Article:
College Seniors: Don’t Stay Too Long at the Party

A while ago, a 30-something began hanging out with our twenty-somethings. To them, he was cool and worldy-wise. This was surprising to us, as he had clearly gone, and was going nowhere, with his life. This was evidenced by his attitudes, his personal grooming, his body language, and his indefinable air that suggested he knew it. His response to his predicament had been to struggle to maintain his life of 12/15 years ago. I was both baffled and irritated that our offspring seemed to be idolizing this poster child for underachievement.

Fortunately it took them about a week to figure him out, and he then disappeared from the scene. Later, while chatting with our boys, I asked what happened to whatever-his-name-was and they replied, “Oh you mean Too-Long-at-the-Party?” We all laughed and one said, “Yeah, everybody calls him Too-Long now. He’s such a loser, but he thinks he’s going to be a rock star.”

Do you want to be this guy in 10 years?
Do you want to be this guy in 10 years?

College is great, and I wish we could all spend our lives there, but if you or a friend or a loved one is approaching graduation, please don’t make the five mistakes that started Too-Long on his stuttering life of thwarted dreams.

1.  Knock knock. Don’t think a job is going to appear magically out of thin air, or that Career Services is required to get you a job; they are there to help you, but it is up to you to make the proper approaches in a timely manner. Partner with them and take advantages of the resources they offer. The more you put in, the more you’ll get out.

2.  Anybody home. Don’t leave your job search until the last minute. If you do, you are more likely to get lost in the crowd, or worse yet trampled in the stampede. You don’t want to be two years out of school, with a paper hat and name-tag job, competing against your third class of graduating seniors.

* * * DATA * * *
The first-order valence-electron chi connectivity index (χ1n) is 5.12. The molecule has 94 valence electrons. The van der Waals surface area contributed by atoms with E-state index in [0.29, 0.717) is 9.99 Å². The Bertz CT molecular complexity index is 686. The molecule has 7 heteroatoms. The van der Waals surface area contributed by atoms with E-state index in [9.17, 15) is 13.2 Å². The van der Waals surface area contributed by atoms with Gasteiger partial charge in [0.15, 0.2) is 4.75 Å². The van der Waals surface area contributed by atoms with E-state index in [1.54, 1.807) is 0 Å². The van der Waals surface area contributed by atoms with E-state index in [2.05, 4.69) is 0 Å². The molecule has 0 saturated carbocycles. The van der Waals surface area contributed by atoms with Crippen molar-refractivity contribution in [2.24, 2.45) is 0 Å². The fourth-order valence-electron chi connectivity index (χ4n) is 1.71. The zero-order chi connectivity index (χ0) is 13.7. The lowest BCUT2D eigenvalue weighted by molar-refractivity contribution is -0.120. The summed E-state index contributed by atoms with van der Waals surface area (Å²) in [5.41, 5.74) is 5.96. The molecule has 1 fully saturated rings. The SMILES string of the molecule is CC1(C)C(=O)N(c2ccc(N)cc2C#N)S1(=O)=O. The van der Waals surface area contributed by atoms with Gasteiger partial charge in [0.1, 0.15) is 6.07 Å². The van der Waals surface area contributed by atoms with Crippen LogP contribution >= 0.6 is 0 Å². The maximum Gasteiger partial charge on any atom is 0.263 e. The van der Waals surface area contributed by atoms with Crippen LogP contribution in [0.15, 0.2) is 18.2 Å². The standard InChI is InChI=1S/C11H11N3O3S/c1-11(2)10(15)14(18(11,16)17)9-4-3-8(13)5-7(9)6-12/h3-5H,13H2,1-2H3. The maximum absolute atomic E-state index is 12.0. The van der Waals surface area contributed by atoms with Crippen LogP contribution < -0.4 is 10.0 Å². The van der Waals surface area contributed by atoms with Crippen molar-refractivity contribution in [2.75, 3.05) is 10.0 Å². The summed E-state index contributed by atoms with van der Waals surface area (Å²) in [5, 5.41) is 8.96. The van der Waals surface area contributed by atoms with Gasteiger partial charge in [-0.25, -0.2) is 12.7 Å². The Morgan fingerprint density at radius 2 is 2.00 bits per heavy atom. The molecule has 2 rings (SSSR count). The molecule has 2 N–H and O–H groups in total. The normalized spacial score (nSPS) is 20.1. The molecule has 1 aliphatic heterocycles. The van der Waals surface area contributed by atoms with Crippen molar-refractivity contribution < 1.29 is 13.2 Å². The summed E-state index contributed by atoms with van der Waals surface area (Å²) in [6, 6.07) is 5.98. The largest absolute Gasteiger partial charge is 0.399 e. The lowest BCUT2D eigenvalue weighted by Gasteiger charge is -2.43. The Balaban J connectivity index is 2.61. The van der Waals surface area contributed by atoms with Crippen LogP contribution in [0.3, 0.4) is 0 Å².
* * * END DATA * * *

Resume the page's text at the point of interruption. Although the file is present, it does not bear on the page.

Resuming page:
3.  Wake up. Don’t reply solely on the big job sites like Monster or CareerBuilder to kick off your career. It is arrogant to believe that all opportunity is available in only three or four places and on the days you happen to look in those places. There are a dozens of ways to find great jobs that will separate you from the stampeding herd; you’ve just got educate yourself.

4.  Smell the coffee. Don’t forget the bottom line. To put it bluntly, cash will determine the quality of the life you live for the rest of your days. You cannot rely on Mom and Dad to pay your bills forever and eventually, like Too-Long, you will run out of friends willing to let you crash at their apartments. Be financially responsible.

5.  Kick-start the big game. Don’t put off learning job search and career management skills until after graduation. Put yourself ahead of the pack and be ready to get in the game. When you arm yourself with these skills, you will be poised for long-term success, because your first job search will not be your last job search. You are just at the beginning of a half-century work life in which you are likely to change jobs every four years and experience three or more distinct careers in the process. Develop job search and career management tools now, because you will need them to succeed in the job you get, to earn promotions, to find new jobs, and to change careers.

Knock knock. Anybody home? Wake up and smell the coffee. Kick start your big game and don’t stay too long at the party.

Knock Em Dead

Knock Em Dead

NY Times Bestselling Author at Knock Em Dead
With 17 books and two optical patents to his name and as someone who last danced with a professional ballet company at age 55, he is clearly one of those who has turned ADHD into a superpower. Martin is also a recovering alcoholic of some years standing, and exchanging one obsessive compulsion for another; he particularly enjoys collecting prohibition-era cocktail shakers.
Knock Em Dead
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